Then there’s the fit of talent. There’s poor floor spacing within this team. There are no true three-point shooters on this team. In a league that seems to thrive upon spacing and shooting, That is an enormous deficiency that is costing their offense. Only four of the Knicks 15 man roster are averaging more than 40% from beyond the arc, and Elfrid Payton technically doesn’t count because he’s only played 4 games so far. On top of that, the Knicks only have two players averaging over 50% field-goal percentage, Taj Gibson and Mitchell Robinson. Everyone else is in the 40% range. This type of inefficiency is not conducive to winning. The Knicks are in the bottom 5 in many categories such as offensive rating (30th) and defensive rating (22nd). These poor stats don’t lead to wins on the court.
image credit to Ahmed Shifa
These deficiencies can be due to lack of Point guard play, Dennis Smith has only played 6 games, Payton only 4, and frank Ntlikina has proven he’s not completely prepared to run an offense. In fact, he’s more of a defensive tweener than an offensive guard. Nevertheless, The Knicks’ lack of a true point guard is exposed frequently.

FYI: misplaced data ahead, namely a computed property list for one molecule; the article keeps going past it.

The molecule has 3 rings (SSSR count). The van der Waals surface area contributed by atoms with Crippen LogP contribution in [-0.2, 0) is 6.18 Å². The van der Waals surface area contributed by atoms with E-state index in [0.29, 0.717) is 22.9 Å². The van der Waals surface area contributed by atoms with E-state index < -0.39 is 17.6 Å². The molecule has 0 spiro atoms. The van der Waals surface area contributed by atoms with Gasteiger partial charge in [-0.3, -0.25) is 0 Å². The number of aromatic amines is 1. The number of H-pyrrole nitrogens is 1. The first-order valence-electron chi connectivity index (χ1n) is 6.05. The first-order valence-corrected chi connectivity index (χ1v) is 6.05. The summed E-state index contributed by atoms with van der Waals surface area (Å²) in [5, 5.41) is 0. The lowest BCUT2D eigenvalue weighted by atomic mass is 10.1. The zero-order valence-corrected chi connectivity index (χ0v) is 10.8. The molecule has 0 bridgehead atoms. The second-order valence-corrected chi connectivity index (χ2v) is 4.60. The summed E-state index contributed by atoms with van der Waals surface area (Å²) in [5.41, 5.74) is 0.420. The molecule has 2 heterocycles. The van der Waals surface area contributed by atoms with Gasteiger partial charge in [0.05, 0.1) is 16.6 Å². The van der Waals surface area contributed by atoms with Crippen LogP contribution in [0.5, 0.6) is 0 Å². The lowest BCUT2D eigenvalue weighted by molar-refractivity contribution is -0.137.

There is also the fact that the expectations for this roster by management aren’t realistic with the team constructed. It is because of this that we see the poor record a reflection of this horrendous offensive efficiency. This and also because Fizdale is running an iso offense that isn’t helped by spacing or a true number one. Although Barret is the future of the Knicks and they have full faith in him as he’s their second-leading scorer and plays the most minutes per game, Marcus Morris averages the most points on the team. This is in large part to spacing and the lack of a structured offense that can create a prosperous team.